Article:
This week, in connection with something unrelated to this blog, I came across a lot of book descriptors. By that, I mean the kind of words that are supposed to identify types and genres of fiction. Now I think I know what’s meant by romance or historical or saga. But some of the others? Um. Not so much.
So this blog is about a failing in my education. I need to get my head around these new and unfamiliar words to describe fiction. Who knows, I may even be writing some of them?
But if I don’t understand the book descriptors, how will I ever know?
Uplit, or Up-Lit, or Up Lit (Take your pick on spelling)
One of the first book descriptors I fell over was Uplit. I tried the dictionary. Nope. (It asked me if I’d meant to type uplift. Sigh.)
I tried Wikipedia. It suggested I might like to create a page for up-lit (with hyphen). No, I don’t! Argh!
But it produced one single reference in its page on Eleanor Oliphant is Completely Fine where I found this:
The novel has been identified as a notable example of “up lit”, referring to uplifting literature which features stories of kindness, compassion, and hope. It has also been credited with raising the popularity of uplifting literature among the public, as since its publication a marked rise has been observed in the number of up lit novels making best-seller lists.
Hmm. I’m prepared to accept that uplit stories feature kindness, compassion and hope. But, when I read Eleanor Oliphant, I found it grim and depressing. More misery-lit than up-lit. Some readers and reviewers raved about it. I’m not one of them.
I know I’ll find kindness and compassion and hope — also love — in those. And Marian Keyes agrees that Mills & Boon is an “escape from sorrow”. Sounds uplifting to me.
Or I could go for a cosy crime from hive friend Lesley Cookman, with a community of supportive characters and a villain brought to book at the end. That, to me, is uplifting.
[But of course some people would say none of these choices qualify as uplifting literature. More on that topic below.]
So maybe I’ve failed the uplit test? What about you? What books would you class as uplit?
My next challenging descriptor was upmarket. What, I asked myself, is an upmarket book?
The dictionary didn’t completely fail this time. Upmarket is in there, defined as “relatively expensive and designed to appeal to affluent consumers”. But as book descriptors go, I don’t think that’s helpful. Unless I were to buy all my books in hardback?
I don’t. (Scottish skinflint, who me?)
Since the dictionary wasn’t exactly helping with upmarket, I tried downmarket. Defining something by its opposite can work. And I struck gold. Towards or relating to the cheaper or less prestigious sector of the market.
Ah yes, I see. Upmarket books are the ones that do not go for the cheaper, less prestigious end of the market. Not trashy, in other words. And I was vividly reminded of being asked, not long after I was first published by Mills & Boon, whether I was going to stop writing trash and start writing “a proper book”.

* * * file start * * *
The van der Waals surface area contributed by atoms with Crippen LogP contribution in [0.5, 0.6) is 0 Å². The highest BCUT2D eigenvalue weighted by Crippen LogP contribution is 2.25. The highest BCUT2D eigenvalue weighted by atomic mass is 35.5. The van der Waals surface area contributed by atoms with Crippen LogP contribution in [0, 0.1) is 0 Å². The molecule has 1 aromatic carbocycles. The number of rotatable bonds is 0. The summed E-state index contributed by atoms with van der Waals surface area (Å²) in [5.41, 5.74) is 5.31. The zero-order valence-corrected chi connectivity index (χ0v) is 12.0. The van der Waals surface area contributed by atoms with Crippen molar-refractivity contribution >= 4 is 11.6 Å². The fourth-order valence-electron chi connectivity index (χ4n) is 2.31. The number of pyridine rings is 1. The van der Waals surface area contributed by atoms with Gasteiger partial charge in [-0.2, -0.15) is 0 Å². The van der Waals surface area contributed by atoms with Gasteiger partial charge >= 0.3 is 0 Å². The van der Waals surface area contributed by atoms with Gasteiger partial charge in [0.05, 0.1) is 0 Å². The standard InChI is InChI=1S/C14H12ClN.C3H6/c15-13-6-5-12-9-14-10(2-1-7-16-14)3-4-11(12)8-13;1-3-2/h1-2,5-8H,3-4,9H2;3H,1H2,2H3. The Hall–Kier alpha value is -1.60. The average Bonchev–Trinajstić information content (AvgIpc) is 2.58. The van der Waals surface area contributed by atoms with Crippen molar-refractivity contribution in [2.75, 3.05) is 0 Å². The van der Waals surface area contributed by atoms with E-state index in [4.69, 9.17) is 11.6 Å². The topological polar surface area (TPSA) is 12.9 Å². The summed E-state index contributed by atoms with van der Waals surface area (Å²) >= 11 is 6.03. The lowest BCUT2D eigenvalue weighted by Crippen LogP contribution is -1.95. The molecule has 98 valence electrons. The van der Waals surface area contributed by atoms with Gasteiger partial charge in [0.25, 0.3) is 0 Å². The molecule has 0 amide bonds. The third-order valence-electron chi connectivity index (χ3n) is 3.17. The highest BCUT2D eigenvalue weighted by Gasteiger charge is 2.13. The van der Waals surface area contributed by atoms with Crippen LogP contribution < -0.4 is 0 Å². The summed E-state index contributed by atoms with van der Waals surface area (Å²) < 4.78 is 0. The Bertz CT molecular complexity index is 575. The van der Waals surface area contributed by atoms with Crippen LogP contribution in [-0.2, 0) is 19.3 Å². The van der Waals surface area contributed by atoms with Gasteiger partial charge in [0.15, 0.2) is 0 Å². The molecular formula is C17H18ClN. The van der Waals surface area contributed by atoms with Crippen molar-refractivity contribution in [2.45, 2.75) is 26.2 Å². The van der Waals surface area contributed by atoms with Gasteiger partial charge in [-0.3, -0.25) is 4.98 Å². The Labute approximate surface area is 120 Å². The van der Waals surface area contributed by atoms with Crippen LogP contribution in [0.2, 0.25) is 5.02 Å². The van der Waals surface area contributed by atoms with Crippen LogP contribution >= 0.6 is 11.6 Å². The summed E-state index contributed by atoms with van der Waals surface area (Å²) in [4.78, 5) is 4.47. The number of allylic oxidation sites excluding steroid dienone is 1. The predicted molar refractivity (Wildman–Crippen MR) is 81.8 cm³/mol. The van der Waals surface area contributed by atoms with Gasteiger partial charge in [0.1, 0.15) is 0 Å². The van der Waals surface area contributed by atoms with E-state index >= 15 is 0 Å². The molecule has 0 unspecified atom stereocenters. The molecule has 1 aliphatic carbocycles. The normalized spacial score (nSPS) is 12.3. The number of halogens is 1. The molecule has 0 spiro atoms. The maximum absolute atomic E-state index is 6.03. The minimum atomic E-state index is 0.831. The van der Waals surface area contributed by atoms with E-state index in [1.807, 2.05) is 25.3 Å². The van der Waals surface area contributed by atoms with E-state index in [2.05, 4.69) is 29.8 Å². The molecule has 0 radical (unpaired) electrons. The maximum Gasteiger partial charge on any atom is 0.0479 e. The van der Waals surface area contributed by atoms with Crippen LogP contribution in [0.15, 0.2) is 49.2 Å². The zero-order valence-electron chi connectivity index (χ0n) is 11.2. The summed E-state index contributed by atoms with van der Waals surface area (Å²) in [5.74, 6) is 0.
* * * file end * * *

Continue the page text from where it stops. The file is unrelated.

So the kind of escapist and heart-warming stories that I would class as uplifting are not only not-uplit, they’re not-upmarket either. Gee thanks, guys.
I suspect that upmarket books may be the kind that readers flaunt. You know, like War and Peace (which I loved) or Ulysses (which I could barely start, far less finish). Or one of the serious—and sometimes pretentious—modern book choices of book group readers.
(Book group books is another book descriptor that’s often used, but I think I know what that one means, so I’m not going to waste blog space by exploring it here.)
I made the classic mistake with the third of my book descriptors: high-concept. I assumed I knew what it meant. I’d made associations with the words. I though of concept as meaning an idea. And high as meaning, well, high.
So high-concept should mean something like highbrow, no? As in highbrow art? Intellectual? Rarefied in taste? (Possibly with nudes?)
No. Totally, completely wrong. 😉
Once I had looked it up, my trusty dictionary gave me this: (especially of a film or television plot) having a striking and easily communicable idea.
And Wikipedia went further. It has a whole article on it:
High concept is a type of artistic work that can be easily pitched with a succinctly stated premise. It can be contrasted with low concept, which is more concerned with character development and other subtleties that are not as easily summarized.
and there’s more, too:
A movie described as being “high-concept” is considered easy to sell to a wide audience because it delivers upon an easy-to-grasp idea. This simple narrative can often be summed up with a single iconic image, such as the theme park logo from Jurassic Park.
So… high-concept means simple, plot-driven, not subtle, easy to sell to the masses?
Might even be called trashy?
Then again, most of the books I like (and the ones I try to write, too) are strongly character-based. That rules me out on the high-concept front, too. Ah well.
Book descriptors 3 : Joanna 0
At least I’ve sort of nailed down these popular book descriptors, even if I can’t find a way of fitting my own books into them. So my education has improved. Just a fraction.
What about the kind of books you like? Or those you write?